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Rättvisaren 2017

7 out of 10 interviewed in Swedish news media are men

måndag, 20 november 2017

A mere 3 out of 10 people in Swedish news are women, and despite an increase since the last report, Swedes of non-Nordic descent are also grossly underrepresented, according to fresh statistics. Rättviseförmedlingen (Equalisters in English) just released their third annual report on representation in the Swedish news.
– There is a risk that the lack of diversity in the news strengthens stereotypes of who is capable to take part in the public sphere, says Equalisters’ president, Seher Yilmaz.

For the third year in a row, Equalisters has examined who appears in the articles published on the largest Swedish news sites. And for the third year in a row the report Rättvisaren shows that women and Swedes of non-Nordic descent are grossly underrepresentated in Swedish news media. Only 30.5 percent of those in the news are women – despite the fact that reality is completely different.

– If we are met by a majority of men in the news every day, we will believe that men are more capable or suited to express themselves publicly than women are, says Seher Yilmaz.

Since the last study, the percentage of Swedes of non-Nordic descent has increased by five units, from 8.1 to 13 percent. They are clearly underrepresentated as the proportion of Swedes of non-Nordic descent in the population is 20.5 percent, according to Swedish Statistics. The increase is especially clear in the categories “spokesperson” and “expert”, which indicates that the Swedish media have become better at finding a wider selection of experts, and that political parties, businesses and other organisations utilise more Swedes of non-Nordic descent as spokespersons on various issues.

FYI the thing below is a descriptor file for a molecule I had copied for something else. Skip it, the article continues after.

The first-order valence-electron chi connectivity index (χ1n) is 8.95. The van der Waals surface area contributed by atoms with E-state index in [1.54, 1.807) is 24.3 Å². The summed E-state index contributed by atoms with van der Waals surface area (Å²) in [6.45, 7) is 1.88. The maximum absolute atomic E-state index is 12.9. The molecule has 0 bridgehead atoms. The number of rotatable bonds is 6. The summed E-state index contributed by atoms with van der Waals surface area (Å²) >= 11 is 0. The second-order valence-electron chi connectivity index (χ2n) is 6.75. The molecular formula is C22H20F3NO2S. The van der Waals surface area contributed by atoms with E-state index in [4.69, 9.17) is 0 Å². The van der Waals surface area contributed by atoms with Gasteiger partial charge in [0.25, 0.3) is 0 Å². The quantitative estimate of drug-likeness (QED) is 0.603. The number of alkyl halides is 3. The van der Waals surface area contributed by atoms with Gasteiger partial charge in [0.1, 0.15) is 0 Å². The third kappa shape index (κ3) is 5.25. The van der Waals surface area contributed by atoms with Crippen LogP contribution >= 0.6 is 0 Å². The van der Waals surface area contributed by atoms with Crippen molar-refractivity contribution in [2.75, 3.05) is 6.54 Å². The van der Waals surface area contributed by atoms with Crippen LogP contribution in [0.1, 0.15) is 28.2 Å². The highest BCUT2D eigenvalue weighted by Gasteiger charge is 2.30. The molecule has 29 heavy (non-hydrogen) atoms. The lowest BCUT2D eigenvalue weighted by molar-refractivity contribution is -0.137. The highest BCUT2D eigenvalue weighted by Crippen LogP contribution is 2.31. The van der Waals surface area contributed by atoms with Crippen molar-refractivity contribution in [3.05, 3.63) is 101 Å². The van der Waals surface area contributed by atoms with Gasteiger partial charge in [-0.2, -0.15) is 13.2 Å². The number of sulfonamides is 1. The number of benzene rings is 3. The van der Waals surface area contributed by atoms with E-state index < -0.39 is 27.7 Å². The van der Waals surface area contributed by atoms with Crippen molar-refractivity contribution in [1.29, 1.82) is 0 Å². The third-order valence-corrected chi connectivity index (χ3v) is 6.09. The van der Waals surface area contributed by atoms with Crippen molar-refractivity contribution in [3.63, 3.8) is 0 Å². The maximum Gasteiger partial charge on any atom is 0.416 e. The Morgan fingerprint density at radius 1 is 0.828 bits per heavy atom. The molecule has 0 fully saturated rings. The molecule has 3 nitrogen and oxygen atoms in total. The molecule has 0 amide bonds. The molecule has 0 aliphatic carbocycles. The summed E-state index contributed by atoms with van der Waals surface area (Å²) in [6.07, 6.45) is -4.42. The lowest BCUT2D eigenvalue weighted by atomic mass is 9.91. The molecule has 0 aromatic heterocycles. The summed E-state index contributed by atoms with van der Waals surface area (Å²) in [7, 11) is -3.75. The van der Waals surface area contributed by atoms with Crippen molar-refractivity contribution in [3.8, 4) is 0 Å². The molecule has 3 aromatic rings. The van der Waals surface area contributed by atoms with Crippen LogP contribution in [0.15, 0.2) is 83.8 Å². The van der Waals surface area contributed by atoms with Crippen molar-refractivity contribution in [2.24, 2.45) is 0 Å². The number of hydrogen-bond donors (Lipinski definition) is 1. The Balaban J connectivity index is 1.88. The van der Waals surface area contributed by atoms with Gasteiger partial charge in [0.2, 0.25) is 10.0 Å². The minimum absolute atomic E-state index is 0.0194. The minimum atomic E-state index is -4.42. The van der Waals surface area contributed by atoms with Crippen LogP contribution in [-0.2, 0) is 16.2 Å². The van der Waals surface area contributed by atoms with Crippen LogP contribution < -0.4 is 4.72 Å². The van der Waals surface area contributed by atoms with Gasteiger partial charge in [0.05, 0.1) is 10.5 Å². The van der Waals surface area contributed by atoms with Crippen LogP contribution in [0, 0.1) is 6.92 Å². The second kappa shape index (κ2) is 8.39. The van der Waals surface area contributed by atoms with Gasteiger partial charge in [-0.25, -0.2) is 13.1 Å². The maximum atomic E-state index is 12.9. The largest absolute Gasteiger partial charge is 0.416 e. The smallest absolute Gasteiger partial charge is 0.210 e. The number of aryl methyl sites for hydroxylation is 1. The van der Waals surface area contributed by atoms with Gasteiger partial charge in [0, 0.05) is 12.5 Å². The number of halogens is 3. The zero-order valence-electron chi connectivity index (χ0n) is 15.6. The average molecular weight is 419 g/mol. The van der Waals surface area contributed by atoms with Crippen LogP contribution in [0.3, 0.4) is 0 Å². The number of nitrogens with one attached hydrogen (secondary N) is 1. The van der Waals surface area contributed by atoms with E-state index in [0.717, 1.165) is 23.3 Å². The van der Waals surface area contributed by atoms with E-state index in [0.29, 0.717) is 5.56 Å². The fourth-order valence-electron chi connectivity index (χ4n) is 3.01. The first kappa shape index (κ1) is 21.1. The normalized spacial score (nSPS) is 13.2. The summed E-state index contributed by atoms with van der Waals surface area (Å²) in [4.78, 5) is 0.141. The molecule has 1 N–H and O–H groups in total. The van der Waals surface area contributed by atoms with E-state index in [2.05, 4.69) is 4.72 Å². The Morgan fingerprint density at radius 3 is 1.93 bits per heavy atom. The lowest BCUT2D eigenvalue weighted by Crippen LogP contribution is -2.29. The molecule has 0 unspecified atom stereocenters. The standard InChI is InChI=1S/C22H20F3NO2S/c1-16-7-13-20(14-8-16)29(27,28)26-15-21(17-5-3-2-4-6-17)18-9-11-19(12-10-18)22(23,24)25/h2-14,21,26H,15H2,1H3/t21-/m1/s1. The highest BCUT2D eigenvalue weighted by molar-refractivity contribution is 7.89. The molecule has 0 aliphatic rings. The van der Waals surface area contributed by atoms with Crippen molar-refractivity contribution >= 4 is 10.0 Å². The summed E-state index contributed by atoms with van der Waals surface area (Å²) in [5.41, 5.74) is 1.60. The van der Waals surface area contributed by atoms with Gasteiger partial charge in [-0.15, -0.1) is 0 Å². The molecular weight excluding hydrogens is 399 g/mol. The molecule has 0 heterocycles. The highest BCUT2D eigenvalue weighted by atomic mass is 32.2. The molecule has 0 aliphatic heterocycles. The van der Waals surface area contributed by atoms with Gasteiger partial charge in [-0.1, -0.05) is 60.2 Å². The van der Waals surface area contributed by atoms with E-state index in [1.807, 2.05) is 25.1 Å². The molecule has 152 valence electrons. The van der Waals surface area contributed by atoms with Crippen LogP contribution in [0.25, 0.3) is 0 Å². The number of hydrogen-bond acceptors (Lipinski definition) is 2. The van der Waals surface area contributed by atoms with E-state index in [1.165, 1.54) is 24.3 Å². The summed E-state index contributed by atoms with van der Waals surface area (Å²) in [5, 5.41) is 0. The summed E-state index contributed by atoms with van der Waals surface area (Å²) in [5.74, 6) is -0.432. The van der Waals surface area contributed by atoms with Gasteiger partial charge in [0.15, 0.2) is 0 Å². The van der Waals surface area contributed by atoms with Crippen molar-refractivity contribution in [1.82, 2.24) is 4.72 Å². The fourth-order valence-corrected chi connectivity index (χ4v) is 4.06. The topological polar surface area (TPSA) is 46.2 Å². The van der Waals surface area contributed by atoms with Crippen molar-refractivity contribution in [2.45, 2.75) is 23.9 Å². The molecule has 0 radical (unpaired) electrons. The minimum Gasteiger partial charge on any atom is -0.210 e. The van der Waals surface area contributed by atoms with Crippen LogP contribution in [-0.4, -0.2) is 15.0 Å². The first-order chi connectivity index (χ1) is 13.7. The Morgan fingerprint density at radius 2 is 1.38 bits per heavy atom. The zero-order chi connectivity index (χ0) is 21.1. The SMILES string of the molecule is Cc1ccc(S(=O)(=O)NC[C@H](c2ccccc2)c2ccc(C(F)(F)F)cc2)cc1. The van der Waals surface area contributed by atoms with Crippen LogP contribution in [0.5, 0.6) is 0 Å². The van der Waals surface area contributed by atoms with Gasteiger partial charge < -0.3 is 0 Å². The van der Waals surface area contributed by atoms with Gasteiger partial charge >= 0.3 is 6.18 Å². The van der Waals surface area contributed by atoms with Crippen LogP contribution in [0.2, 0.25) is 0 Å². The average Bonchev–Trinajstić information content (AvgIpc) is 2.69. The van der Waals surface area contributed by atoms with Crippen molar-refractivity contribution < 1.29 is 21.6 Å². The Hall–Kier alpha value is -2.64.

– But the fact that we move forward in one field doesn’t mean that it should stay the same way in another. During half my lifetime the proportion of women in the media has remained at about the same level. That’s just not reasonable, says Seher Yilmaz.

In conjunction with this year’s report, Equalisters launch a new digital tool – Mediemätaren or the Media Meter – which can help Swedish and other newsmakers improve representation in their publications.

– We know that those who set goals for their work, and keep tabs on them continuously, are more likely to succeed, says project manager Tina Sayed Nestius.

Rättvisaren 2017 broken down:

  • 30,5 percent of the people who appear in Swedish media are perceived to be women.
  • 13 percent of the Swedes who appear in the news are perceived to be of non-Nordic descent, an increase of almost 5 percent.
  • The increase is due to two factors: on the one hand, the media have become better at interviewing experts of non-Nordic descent, and on the other hand, the proportion of spokespersons of non-Nordic descent has increased.
  • Women and Swedes of non-Nordic descent are still grossly underrepresented in economy and business news.
  • Culture and entertainment articles have the best gender disposition, with 44.9 percent women and 54.8 percent men.


The analysis includes 2200 randomly selected web articles from 11 Swedish news sites (published every other month from January to July, 2017)

The publications are: Aftonbladet, Dagens Industri, Dagens Nyheter, Expressen, Göteborgs-Posten, Metro, Nyheter 24, Svenska Dagbladet, Sveriges Radio (sr.se), Sveriges Television (svt.se/nyheter) and Sydsvenskan.

Mediemätaren/The Media meter

The Media meter is an automised media analysis tool  that simplifies analysis of large amounts of articles. It finds names and determines origin and gender. The statistics are easy to understand, showing overall results – but by grouping articles in separate studies, it is also possible for newsrooms to monitor progress both by category and over time.


Equalisters is an equality project aiming to correct the imbalances of representation in media, culture, business and other contexts. We believe that when it comes to including competent women and people from other underrepresented groups, excuses that claim that “there just weren’t any”, are no longer good enough.

To prove our point and contribute to a more equal society, we provide a service that generates positive, proactive, and concrete recommendations, compiled in long lists of people who can balance up inequalities of representation in any given context.